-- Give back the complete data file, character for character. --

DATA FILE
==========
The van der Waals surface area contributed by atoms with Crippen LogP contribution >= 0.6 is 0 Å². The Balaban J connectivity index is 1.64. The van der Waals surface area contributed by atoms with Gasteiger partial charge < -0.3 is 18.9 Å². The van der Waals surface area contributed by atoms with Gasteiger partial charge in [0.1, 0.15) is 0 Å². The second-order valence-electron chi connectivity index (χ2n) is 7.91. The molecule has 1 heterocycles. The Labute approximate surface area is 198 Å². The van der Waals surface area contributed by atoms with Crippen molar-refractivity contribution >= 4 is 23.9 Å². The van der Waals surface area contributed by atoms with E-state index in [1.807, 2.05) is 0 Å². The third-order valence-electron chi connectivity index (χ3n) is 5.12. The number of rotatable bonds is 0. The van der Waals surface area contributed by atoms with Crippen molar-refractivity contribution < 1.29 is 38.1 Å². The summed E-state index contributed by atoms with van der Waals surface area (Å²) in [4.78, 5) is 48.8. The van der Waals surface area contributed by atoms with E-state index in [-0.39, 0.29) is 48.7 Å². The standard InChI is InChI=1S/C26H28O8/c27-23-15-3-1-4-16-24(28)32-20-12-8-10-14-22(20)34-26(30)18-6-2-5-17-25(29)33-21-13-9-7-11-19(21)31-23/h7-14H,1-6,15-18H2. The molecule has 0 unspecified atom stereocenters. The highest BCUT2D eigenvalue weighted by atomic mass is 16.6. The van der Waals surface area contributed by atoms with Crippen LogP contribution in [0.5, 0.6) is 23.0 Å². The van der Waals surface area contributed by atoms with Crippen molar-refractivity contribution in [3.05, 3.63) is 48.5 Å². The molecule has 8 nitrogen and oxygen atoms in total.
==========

The van der Waals surface area contributed by atoms with Crippen LogP contribution >= 0.6 is 0 Å². The Balaban J connectivity index is 1.64. The van der Waals surface area contributed by atoms with Gasteiger partial charge < -0.3 is 18.9 Å². The van der Waals surface area contributed by atoms with Gasteiger partial charge in [0.1, 0.15) is 0 Å². The second-order valence-electron chi connectivity index (χ2n) is 7.91. The molecule has 1 heterocycles. The Labute approximate surface area is 198 Å². The van der Waals surface area contributed by atoms with Crippen molar-refractivity contribution >= 4 is 23.9 Å². The van der Waals surface area contributed by atoms with E-state index in [1.807, 2.05) is 0 Å². The third-order valence-electron chi connectivity index (χ3n) is 5.12. The number of rotatable bonds is 0. The van der Waals surface area contributed by atoms with Crippen molar-refractivity contribution < 1.29 is 38.1 Å². The summed E-state index contributed by atoms with van der Waals surface area (Å²) in [4.78, 5) is 48.8. The van der Waals surface area contributed by atoms with E-state index in [-0.39, 0.29) is 48.7 Å². The standard InChI is InChI=1S/C26H28O8/c27-23-15-3-1-4-16-24(28)32-20-12-8-10-14-22(20)34-26(30)18-6-2-5-17-25(29)33-21-13-9-7-11-19(21)31-23/h7-14H,1-6,15-18H2. The molecule has 0 unspecified atom stereocenters. The highest BCUT2D eigenvalue weighted by atomic mass is 16.6. The van der Waals surface area contributed by atoms with Crippen LogP contribution in [0.5, 0.6) is 23.0 Å². The van der Waals surface area contributed by atoms with Crippen molar-refractivity contribution in [3.05, 3.63) is 48.5 Å². The molecule has 8 nitrogen and oxygen atoms in total.